There were a lot of people at the open house for the place we chose, and we had been warned that applications can be very competitive. So we weren’t getting our hopes us that we’d be chosen, and had picked a second favourite for if we missed out. In the end we did get our first choice, and the only one we applied for. I’m not sure how common this is, but the process was all very straightforward, and the agents very accommodating and helpful.


I hope that these posts have given you some insight, and encouragement, about looking for a house in Australia. It is quite a different system to the UK, but in many ways it is actually less stressful, and more straightforward. We arrived in the country with an AirBnB booked for three weeks, prepared to extend or find a new short let if needed. When it came to it we were actually able to move out nearly a week early. It was quite hectic finding somewhere, especially as we were running from open house to open house on foot, but it paid off in the end. There were times when it felt a little hopeless – one of the houses we looked at had a toilet outside the main house (!), so it did seem we were scraping the barrel a little. But thankfully the market moves at a decent pace; not too fast, but fast enough that if you can’t find something you like straight away you can just sit tight and things will change soon enough.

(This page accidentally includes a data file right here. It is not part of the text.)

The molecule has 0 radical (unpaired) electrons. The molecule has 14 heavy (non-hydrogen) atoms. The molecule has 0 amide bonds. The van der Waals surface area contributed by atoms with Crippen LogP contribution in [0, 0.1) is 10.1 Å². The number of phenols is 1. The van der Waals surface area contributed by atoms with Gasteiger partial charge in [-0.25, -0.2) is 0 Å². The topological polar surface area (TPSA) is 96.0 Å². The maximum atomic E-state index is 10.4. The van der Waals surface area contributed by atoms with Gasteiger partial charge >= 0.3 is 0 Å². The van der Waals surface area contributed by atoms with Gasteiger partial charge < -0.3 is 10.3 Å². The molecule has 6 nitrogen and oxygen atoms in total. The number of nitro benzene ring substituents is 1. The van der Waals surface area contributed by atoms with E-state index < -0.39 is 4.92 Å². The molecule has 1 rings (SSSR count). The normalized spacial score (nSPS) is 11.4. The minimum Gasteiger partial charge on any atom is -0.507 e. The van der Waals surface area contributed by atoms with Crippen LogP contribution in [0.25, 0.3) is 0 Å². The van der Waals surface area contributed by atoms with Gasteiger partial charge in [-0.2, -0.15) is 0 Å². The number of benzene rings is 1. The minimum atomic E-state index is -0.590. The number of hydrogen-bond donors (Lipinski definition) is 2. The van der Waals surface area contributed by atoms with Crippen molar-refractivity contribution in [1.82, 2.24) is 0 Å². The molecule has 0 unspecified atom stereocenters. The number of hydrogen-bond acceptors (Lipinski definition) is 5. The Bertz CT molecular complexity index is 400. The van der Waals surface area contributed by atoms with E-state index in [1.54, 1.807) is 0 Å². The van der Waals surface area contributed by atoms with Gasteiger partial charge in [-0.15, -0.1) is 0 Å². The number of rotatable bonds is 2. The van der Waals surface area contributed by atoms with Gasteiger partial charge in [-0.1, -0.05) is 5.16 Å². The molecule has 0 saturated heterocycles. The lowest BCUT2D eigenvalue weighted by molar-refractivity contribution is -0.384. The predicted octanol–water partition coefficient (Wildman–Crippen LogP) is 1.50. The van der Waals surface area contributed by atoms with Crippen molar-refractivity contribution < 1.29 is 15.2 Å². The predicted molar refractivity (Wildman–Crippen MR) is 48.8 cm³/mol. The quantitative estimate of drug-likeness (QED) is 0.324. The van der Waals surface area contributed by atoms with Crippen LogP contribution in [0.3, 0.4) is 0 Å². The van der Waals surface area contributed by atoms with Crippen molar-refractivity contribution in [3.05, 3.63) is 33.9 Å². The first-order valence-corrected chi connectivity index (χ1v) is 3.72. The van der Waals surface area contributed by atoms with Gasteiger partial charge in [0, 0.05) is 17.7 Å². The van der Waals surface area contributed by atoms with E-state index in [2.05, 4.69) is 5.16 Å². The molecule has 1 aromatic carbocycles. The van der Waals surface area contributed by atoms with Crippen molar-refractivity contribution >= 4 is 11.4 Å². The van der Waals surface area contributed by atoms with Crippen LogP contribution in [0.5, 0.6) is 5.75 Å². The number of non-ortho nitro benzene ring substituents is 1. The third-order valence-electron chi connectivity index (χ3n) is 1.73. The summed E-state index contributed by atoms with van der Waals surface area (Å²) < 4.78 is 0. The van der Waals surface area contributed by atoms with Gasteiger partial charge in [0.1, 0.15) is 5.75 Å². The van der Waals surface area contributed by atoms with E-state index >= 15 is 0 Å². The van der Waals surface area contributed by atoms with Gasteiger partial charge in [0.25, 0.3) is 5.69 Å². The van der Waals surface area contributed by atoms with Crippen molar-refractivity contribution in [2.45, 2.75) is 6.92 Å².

Open houses have been forbidden in light of the coronavirus pandemic, and as they were becoming less popular it will be interesting to see if they make a comeback when things return to ‘normal’. I’m actually a big fan of them, so I hope they do. The whole housing and rental market will likely be hugely impacted by the pandemic, and the subsequent economic unrest. Not for the first time I am enormously grateful that the timing of our move worked out as it did. Over the last few months we’ve spent more time at home than ever, so I’m glad we put in the research to find somewhere that suits us so well. If you’re moving, give yourself time, stay confident, and assess your priorities, and you’re sure to find somewhere you’ll love calling home.


If you have any specific questions about house hunting in Australian, please do ask them in the comments and I’ll do my best to answer them helpfully! Have you made the move to a new country? What struck you most about house hunting in a new place? I’d love to hear your experiences in the comments below!